Four decades of proteasome research have yielded extensive information on ubiquitin-dependent proteolysis. The archetype of proteasomes is a 20S barrel-shaped complex that does not rely on ubiquitin as a degradation signal but can degrade substrates with a considerable unstructured stretch. Since roughly half of all proteasomes in most eukaryotic cells are free 20S complexes, ubiquitin-independent protein degradation may coexist with ubiquitin-dependent degradation by the highly regulated 26S proteasome. This article reviews recent advances in our understanding of the biochemical and structural features that underlie the proteolytic mechanism of 20S proteasomes. The two outer α-rings of 20S proteasomes provide a number of potential docking sites for loosely folded polypeptides. The binding of a substrate can induce asymmetric conformational changes, trigger gate opening, and initiate its own degradation through a protease-driven translocation mechanism. Consequently, the substrate translocates through two additional narrow apertures augmented by the β-catalytic active sites. The overall pulling force through the two annuli results in a protease-like unfolding of the substrate and subsequent proteolysis in the catalytic chamber. Although both proteasomes contain identical β-catalytic active sites, the differential translocation mechanisms yield distinct peptide products. Non-overlapping substrate repertoires and product outcomes rationalize cohabitation of both proteasome complexes in cells.
ARTICLE | doi:10.20944/preprints202009.0607.v1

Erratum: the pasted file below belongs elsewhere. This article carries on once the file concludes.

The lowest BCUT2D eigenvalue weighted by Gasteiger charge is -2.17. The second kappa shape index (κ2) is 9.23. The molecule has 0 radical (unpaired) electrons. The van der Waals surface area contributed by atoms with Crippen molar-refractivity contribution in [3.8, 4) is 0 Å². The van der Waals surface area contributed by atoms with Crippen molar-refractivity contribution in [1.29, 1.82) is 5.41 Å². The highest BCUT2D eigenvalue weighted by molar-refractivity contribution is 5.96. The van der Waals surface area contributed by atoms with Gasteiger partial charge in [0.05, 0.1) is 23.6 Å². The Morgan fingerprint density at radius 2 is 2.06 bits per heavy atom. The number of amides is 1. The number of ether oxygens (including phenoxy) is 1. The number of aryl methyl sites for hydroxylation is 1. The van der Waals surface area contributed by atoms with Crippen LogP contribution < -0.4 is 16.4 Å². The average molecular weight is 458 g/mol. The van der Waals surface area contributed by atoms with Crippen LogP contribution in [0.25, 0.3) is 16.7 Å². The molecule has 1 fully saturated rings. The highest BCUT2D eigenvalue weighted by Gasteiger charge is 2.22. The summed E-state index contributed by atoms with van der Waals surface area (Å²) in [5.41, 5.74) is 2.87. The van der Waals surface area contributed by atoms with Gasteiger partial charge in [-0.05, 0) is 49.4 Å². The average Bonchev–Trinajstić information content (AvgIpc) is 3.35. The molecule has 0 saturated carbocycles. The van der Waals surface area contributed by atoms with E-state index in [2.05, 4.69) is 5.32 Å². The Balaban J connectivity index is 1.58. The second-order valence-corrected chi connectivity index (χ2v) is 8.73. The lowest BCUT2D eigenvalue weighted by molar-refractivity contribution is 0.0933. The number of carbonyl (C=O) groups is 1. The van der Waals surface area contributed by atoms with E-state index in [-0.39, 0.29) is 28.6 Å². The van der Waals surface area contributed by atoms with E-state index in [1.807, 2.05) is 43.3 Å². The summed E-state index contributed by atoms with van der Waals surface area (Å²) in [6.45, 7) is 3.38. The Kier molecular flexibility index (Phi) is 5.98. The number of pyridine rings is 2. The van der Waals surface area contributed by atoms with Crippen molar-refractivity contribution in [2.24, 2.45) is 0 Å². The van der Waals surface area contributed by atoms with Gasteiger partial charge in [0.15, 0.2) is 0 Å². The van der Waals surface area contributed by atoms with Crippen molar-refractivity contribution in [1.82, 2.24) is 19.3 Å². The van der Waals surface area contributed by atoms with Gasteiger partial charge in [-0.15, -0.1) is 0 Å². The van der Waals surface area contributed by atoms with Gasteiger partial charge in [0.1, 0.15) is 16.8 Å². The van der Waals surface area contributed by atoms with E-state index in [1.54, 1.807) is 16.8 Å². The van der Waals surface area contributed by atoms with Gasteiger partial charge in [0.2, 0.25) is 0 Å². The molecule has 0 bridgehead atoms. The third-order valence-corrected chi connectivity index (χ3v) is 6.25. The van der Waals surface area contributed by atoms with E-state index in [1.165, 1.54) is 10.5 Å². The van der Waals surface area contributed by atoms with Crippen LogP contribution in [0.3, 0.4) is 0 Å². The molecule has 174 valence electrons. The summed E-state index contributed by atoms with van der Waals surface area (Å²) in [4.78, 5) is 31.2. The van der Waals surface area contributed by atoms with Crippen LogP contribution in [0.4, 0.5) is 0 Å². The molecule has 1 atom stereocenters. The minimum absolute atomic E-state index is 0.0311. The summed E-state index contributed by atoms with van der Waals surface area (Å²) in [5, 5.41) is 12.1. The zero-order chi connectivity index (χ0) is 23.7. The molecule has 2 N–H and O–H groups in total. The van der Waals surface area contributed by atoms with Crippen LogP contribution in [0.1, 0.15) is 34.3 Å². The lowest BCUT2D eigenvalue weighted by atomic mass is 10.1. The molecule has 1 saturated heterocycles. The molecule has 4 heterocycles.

Subject: Chemistry, Analytical Chemistry Keywords: Milk Serum; whey proteins; RP-HPLC-UV; free amino acids; RP-HPLC-FLD; antimicrobial study
Online: 25 September 2020 (11:45:09 CEST)
The aim of this study was characterization of some dairy drinks based on Milk Serum regarding major whey proteins (WP) and free amino acids (FAAs) using reversed phase high performance liquid chromatographic (RP-HPLC) methods. The studied WP, -lactalbumin (-La), bovine serum albumin (BSA), -lactoglobulin A (-Lg A) and -lactoglobulin B (-Lg B) were separated on Aeris XB-C18 column at 214 nm detection. The RP-HPLC method was validated by selectivity, linearity (R2 ≥0.99), sensitivity (LOQ, 1.35–10.08 µg mL−1), accuracy (recovery 96.79-103.07%) and precision (% RSD ≤ 4.13%). The total studied WP in studied dairy drinks varied between 1.42 and 3.047 g·L-1. The chromatographic profile of FAAs (aspartic acid, glutamic acid, serine, histidine, arginine, glycine, threonine, alanine, tyrosine, cysteine, tryptophan, methionine, valine, phenylalanine, isoleucine, leucine and lysine) was determined in lyophilized concentrate of Milk Serum by RP-HPLC using pre-column derivatization reaction with orthophthalaldehyde (OPA). The total studied FAAs in studied samples varied between 1.103 and 1.119 mg·g-1. Moreover, the Milk Serum showed bacteriostatic activity against two bacterial strains Escherichia coli and Staphylococcus aureus. The obtained results confirm that dairy drinks based on the Milk Serum constitutes a valuable sources of bioactive components with benefits for human healthy nutrition.
ARTICLE | doi:10.20944/preprints202002.0041.v1
Subject: Medicine & Pharmacology, Pharmacology & Toxicology Keywords: geranylgeranyl acetone (GGA); heat shock proteins (Hsps); HT-22 (hippocampal neuronal) cells; mitochondrial membrane potentials
Online: 4 February 2020 (10:24:57 CET)